Following govt directions: Rawalpindi Arts Council looks to commercial events

Official says new policy will allow them to host bigger productions with star cast


Zulfiqar Baig December 15, 2018
PHOTO COURTESY: RAWALPINDI ARTS COUNCIL

ISLAMABAD: With the provincial government claiming at every opportunity that its coffers are empty, it has decided to at least make its cultural centres self-sufficient, if not turn a profit.

The Punjab government, under its Information Minister Fayyazul Hassan Chauhan, has devised a plan whereby arts councils in Rawalpindi, Murree and other parts of the province, including Faisalabad, Multan and the capital Lahore profitable by operating them on a commercial basis.

In this regard, Chauhan has directed that all arts councils utilise their space and organise cultural shows such as theatre, musical programmes and that the administration charge tickets for admission in a bid to raise revenue and modernise their facilities.

In this regard, the Rawalpindi Arts Council has decided to charge tickets for a humorous play it aims to show on December 28. The play has been produced by Sultan Romail, while Amna Khan has directed it and Amir Zaryab penned it.

A Rawalpindi Arts Council spokesperson told Daily Express that previously, the Punjab government used to allocate an annual budget for them which paid for the council’s expenses such as cultural events, workshops and overheads.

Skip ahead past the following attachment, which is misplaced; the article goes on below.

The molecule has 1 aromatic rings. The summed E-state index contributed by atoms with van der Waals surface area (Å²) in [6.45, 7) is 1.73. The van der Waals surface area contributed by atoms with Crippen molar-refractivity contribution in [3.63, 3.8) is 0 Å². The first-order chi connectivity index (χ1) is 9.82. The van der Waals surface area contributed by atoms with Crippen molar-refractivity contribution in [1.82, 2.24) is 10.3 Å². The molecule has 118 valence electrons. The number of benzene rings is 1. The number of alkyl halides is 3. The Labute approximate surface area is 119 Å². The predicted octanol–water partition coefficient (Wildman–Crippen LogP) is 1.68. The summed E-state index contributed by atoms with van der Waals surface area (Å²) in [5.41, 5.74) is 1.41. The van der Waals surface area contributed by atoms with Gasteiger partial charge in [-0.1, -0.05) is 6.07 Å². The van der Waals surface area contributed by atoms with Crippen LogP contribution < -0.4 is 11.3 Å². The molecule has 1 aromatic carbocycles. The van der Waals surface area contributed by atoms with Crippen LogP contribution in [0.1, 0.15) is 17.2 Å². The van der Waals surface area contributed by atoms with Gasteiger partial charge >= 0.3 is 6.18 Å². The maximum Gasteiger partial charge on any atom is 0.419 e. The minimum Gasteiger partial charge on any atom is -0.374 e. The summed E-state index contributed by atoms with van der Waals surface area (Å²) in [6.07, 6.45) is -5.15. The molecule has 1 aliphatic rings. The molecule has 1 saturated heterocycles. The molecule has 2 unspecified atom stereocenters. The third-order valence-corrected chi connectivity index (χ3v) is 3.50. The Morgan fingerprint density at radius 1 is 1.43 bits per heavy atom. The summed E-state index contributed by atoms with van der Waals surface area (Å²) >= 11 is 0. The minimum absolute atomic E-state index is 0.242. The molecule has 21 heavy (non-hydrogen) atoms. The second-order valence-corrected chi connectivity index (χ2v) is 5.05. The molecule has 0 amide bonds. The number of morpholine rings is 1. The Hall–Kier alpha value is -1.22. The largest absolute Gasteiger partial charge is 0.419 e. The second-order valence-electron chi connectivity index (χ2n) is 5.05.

However, in light of the government’s directions to operate commercially and generate revenue, they were finalising arrangements for producing and presenting commercial theatre.

He added that they, and arts councils in cities across the province, will be aiming to follow the example of the Alhamra Hall in Lahore, which raises substantial funds annually by organising a host of cultural events.

He went on to say that by operating the council commercially, it would not only allow them to organise events and programmes for the public’s entertainment but they will also be able to attract renowned actors and artistes to perform — which will, in turn, allow them to attract more patrons and make more money.

Published in The Express Tribune, December 15th, 2018.

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